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Meet Our Members

180,000 members strong

What is PSEA? We are 180,000 members – members who stick up for each other, support each other, and speak out when they need to.

Meet just a few of the dedicated men and women who make PSEA strong, and who make a difference in the lives of Pennsylvania students every day.

Learn how you can join us.

Meet Mallory Piercy

Mallory Piercy is making strides as the PSEA-PACE chair of Student PSEA.

Piercy, a junior, is a secondary education English major and political science minor at Clarion University. And she sees the impact that politics has on her future career. Now, she wants to make sure other aspiring educators are aware, too.

She's using her leadership position in Student PSEA to boost communications with fellow members and encourage them to use their voices to advocate for public education.

"It's extremely important that as aspiring educators, we are aware of upcoming education policy and can advocate for or against it, because it will impact us and our students as soon as we become teachers," she said.

Meet Kathleen Kole

Kathleen Cole is the recipient of the PSEA School Nurse Section's 2016 Certified School Nurse Leadership Award.

Cole has been a certified school nurse in the Penncrest School District, Crawford County, for 34 years. She currently serves as CSN for two of the district's schools, Cambridge Springs High School and Cambridge Elementary School.

She also mentors college nursing students, new CSNs, and health room technicians; encourages high school students to consider nursing as a career; and coordinates student health fairs, immunization clinics, and the Concussion Management Team.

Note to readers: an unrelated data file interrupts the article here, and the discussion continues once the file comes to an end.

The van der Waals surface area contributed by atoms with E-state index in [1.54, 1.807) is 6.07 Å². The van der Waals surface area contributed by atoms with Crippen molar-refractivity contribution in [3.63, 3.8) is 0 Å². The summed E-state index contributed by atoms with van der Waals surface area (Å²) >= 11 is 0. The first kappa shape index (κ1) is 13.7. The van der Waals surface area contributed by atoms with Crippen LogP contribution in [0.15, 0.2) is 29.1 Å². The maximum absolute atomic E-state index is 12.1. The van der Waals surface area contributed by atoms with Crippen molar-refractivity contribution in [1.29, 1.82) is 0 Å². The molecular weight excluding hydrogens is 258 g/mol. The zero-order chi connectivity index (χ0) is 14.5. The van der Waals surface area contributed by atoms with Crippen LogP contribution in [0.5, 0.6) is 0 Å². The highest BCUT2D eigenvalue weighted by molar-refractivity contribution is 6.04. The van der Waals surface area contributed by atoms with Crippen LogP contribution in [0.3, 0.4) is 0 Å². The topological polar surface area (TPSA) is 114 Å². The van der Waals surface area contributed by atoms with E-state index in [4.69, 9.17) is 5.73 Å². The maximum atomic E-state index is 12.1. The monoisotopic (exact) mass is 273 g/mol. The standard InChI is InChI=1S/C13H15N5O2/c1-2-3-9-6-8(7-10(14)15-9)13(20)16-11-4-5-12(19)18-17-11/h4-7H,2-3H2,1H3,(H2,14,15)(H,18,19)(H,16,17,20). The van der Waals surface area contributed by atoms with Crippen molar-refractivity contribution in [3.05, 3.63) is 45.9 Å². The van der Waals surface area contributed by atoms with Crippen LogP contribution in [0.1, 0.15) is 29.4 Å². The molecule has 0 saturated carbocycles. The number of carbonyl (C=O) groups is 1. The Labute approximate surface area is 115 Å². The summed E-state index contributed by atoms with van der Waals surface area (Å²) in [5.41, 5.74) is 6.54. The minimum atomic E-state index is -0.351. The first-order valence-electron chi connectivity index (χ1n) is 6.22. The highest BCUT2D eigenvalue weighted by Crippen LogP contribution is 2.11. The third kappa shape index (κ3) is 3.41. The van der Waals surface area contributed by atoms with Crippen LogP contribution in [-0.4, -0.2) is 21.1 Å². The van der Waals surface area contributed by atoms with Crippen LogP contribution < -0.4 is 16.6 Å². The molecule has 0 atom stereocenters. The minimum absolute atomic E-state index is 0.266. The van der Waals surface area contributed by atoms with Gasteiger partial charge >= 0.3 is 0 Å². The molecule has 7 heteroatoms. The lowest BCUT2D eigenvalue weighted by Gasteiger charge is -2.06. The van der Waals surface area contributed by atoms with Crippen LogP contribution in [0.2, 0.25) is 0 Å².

"I'm so honored to think that my fellow certified school nurses would think that highly of me,'' Cole said. "I accept the award on behalf of all CSNs who do the same thing I do every day.''

Meet Clovis Gallon

For Clovis Gallon, the fight for York City schools is more than protecting public education.

As a leader in the fight to stop the corporate takeover of the city’s schools, Gallon decided that he needed to do more than just teach his students. He decided that he needed to speak for them.

So, he became the public face of the York community’s opposition to efforts to charterize the school district, speaking out on television, radio, and in newspapers for months.

“It wasn’t just about my being able to continue as a professional here in this district,” Gallon said. “It was about where I come from and my community. I’m a graduate of the school. I have children who attend schools in the district. I also coach high school boys’ basketball here,” he said. “I have a lot invested in the community and school district.”

Meet Nancy Dunn

Nancy Dunn believes in the power of the personal connection. The Chichester EA president sees it as crucial to fostering leadership within PSEA.

“I would have never, ever considered a leadership role if it hadn’t been for leaders in my local recognizing my passion and interest, and approaching me to step up,” she said. “It speaks to members who are already in leadership positions providing training and personally challenging members. People are willing to step up, but you have to ask them.”

After the impact her local leaders made on her, Dunn now looks to be that guiding light for others.

“We are training and building up the feeling of confidence in each of our members,” she said. “It’s the ability to not just go to that ‘union person’ in your local. Everybody is that union person.”

Meet Dave Brady

As a leader in his community and his school district, Dave Brady is always helping people.

The York City education support professional serves as a Desktop Support II, fixing computers as part of a team that assists students, teachers, and staff in accessing resources on classroom and office computers.

Caring for children comes naturally to Brady, who helps coordinate the activities of the York County Toys for Tots local community organization. More than 800 local community organizations support the Toys for Tots program across the country.

"In 2015, we were able to provide 32,000 toys to more than 20,000 children in York County through our partner agencies, including the Salvation Army, Crispus Attucks, Centro Hispano, and York City Police," Brady said.